A nearly five-mile path northwest of Honolulu where you can spot honeycreepers, Mariana Swiftlet, and other forest birds.
By Lance Tanino | Published: 12/22/2015
I love ‘Aiea Loop Trail because it’s a one-stop shop for native and introduced forest bird species on the island of Oahu. It’s in a 384-acre park that is a hidden gem on the outskirts of the town of Aiea. (Fun fact: Aiea, pronounced AH-ee-EY-ah, is the only city in the United States whose name is made up only of vowels.)
From the trail, I have seen about 20 species, including the most sought-after island species — ‘Apapane, Oahu ‘Amakihi, and Oahu ‘Elepaio. After the first mile of hiking, I stop at a bench that faces a spectacular view of the northern side of Ko‘olau Mountain and its many ridges. I usually see most birds along the second mile. It’s where I had one of my most memorable sightings of endangered Mariana Swiftlets — a relatively large flock of about 10 birds. The trail is the only reliable location in Hawaii to see the non-native, introduced species — the lone resident member of the Apodidae family in the islands.
One of my favorite sections is at about the halfway point, where the loop trail intersects the 11-mile-long Aiea Ridge Trail. The shaded spot is a good place to have lunch, watch honeycreepers, and take in the breathtaking Halawa Valley.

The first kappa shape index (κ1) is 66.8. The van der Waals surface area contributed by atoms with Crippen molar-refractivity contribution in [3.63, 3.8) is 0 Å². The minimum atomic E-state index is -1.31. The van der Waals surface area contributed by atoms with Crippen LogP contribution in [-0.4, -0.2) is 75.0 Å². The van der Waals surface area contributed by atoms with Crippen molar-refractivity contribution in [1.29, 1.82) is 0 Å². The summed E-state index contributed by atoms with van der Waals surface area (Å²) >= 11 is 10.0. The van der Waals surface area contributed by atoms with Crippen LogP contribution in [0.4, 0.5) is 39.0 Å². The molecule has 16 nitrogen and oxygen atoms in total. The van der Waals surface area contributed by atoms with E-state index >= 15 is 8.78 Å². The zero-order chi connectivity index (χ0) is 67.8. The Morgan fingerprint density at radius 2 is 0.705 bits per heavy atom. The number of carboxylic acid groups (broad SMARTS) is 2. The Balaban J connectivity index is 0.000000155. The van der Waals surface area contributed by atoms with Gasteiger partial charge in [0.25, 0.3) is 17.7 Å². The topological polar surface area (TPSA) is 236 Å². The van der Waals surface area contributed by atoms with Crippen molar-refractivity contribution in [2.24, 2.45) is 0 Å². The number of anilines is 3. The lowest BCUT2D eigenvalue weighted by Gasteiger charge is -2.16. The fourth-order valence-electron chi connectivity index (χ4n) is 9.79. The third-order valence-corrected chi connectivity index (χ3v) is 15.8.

Lance Tanino operates Manu Conservation Birding and Nature Tours, and he serves on the Hawaii Audubon Society’s board of directors.
At a Glance
Click on the coordinates below to view location:
Wet, mesic, mixed native, and introduced forest.
Well-maintained trail starts at elevation of 1,068 feet, climbs to 1,587 feet, and snakes along a ridge. Hike not strenuous but involves gradual uphill climbs, a steep switchback, and a stream crossing at the end.
Year-round: Spotted and Zebra Doves, Mariana Swiftlet (endangered non-native), Red-crowned Parrot, Oahu ‘Elepaio (endangered island endemic), Red-vented and Red-whiskered Bulbuls, Japanese Bush-Warbler, Japanese White-Eye, Red-billed Leiothrix, White-rumped Shama, Common Myna, Red-crested and Northern Cardinals, ‘Apapane (endemic), Oahu ‘Amakihi (island endemic), House Finch, Common Waxbill, Scaly-breasted and Chestnut Munias, Java Sparrow. August through April: Pacific Golden-Plover.
When to go
Year-round. March through June is best. Go in early morning, before clouds and winds increase later in the day.
Restrooms and 10 tent campsites available Friday-Wednesday, $12 per campsite per night.
State recreation area. No fees. Open Labor Day to March 31, 7 a.m.-6:45 p.m.; April 1 to Labor Day, 7 a.m.-7:45 p.m.
Bring mosquito repellant. Be prepared for wet weather and a muddy trail. Conditions can vary from hot and humid to windy and cool.
For more info
Neal Blaisdell Park
Five miles from trail, on the shores of Pearl Harbor. Kolea (Pacific Golden-Plover) in winter and ʻAeo (Hawaii’s subspecies of Black-necked Stilt).
Hoʻomaluhia Botanical Garden
15.2 miles from trail in Kaneohe. Many introduced urban and forest bird species, endangered Hawaiian Coot.